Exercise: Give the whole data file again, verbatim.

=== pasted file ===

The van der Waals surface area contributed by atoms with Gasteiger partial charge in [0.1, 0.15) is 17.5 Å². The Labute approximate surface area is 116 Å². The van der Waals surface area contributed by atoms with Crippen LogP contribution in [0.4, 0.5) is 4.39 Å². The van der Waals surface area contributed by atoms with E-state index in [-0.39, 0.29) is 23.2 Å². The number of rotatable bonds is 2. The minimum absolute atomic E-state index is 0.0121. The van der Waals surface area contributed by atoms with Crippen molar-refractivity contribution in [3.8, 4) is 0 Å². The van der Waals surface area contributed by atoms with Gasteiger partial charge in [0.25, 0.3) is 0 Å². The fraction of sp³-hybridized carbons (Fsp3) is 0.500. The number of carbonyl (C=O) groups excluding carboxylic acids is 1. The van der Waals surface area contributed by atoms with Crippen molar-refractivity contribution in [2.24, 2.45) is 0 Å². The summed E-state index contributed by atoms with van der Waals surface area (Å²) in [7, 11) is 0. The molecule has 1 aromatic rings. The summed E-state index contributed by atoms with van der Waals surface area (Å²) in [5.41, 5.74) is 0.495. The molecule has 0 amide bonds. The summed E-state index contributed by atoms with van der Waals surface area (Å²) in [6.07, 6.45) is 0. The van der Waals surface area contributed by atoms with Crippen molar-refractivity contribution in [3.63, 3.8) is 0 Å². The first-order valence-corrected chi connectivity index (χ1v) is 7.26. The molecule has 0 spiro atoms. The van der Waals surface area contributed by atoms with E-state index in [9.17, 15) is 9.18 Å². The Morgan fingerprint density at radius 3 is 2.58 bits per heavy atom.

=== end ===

The van der Waals surface area contributed by atoms with Gasteiger partial charge in [0.1, 0.15) is 17.5 Å². The Labute approximate surface area is 116 Å². The van der Waals surface area contributed by atoms with Crippen LogP contribution in [0.4, 0.5) is 4.39 Å². The van der Waals surface area contributed by atoms with E-state index in [-0.39, 0.29) is 23.2 Å². The number of rotatable bonds is 2. The minimum absolute atomic E-state index is 0.0121. The van der Waals surface area contributed by atoms with Crippen molar-refractivity contribution in [3.8, 4) is 0 Å². The van der Waals surface area contributed by atoms with Gasteiger partial charge in [0.25, 0.3) is 0 Å². The fraction of sp³-hybridized carbons (Fsp3) is 0.500. The number of carbonyl (C=O) groups excluding carboxylic acids is 1. The van der Waals surface area contributed by atoms with Crippen molar-refractivity contribution in [2.24, 2.45) is 0 Å². The summed E-state index contributed by atoms with van der Waals surface area (Å²) in [7, 11) is 0. The molecule has 1 aromatic rings. The summed E-state index contributed by atoms with van der Waals surface area (Å²) in [5.41, 5.74) is 0.495. The molecule has 0 amide bonds. The summed E-state index contributed by atoms with van der Waals surface area (Å²) in [6.07, 6.45) is 0. The van der Waals surface area contributed by atoms with Crippen molar-refractivity contribution in [3.63, 3.8) is 0 Å². The first-order valence-corrected chi connectivity index (χ1v) is 7.26. The molecule has 0 spiro atoms. The van der Waals surface area contributed by atoms with E-state index in [9.17, 15) is 9.18 Å². The Morgan fingerprint density at radius 3 is 2.58 bits per heavy atom.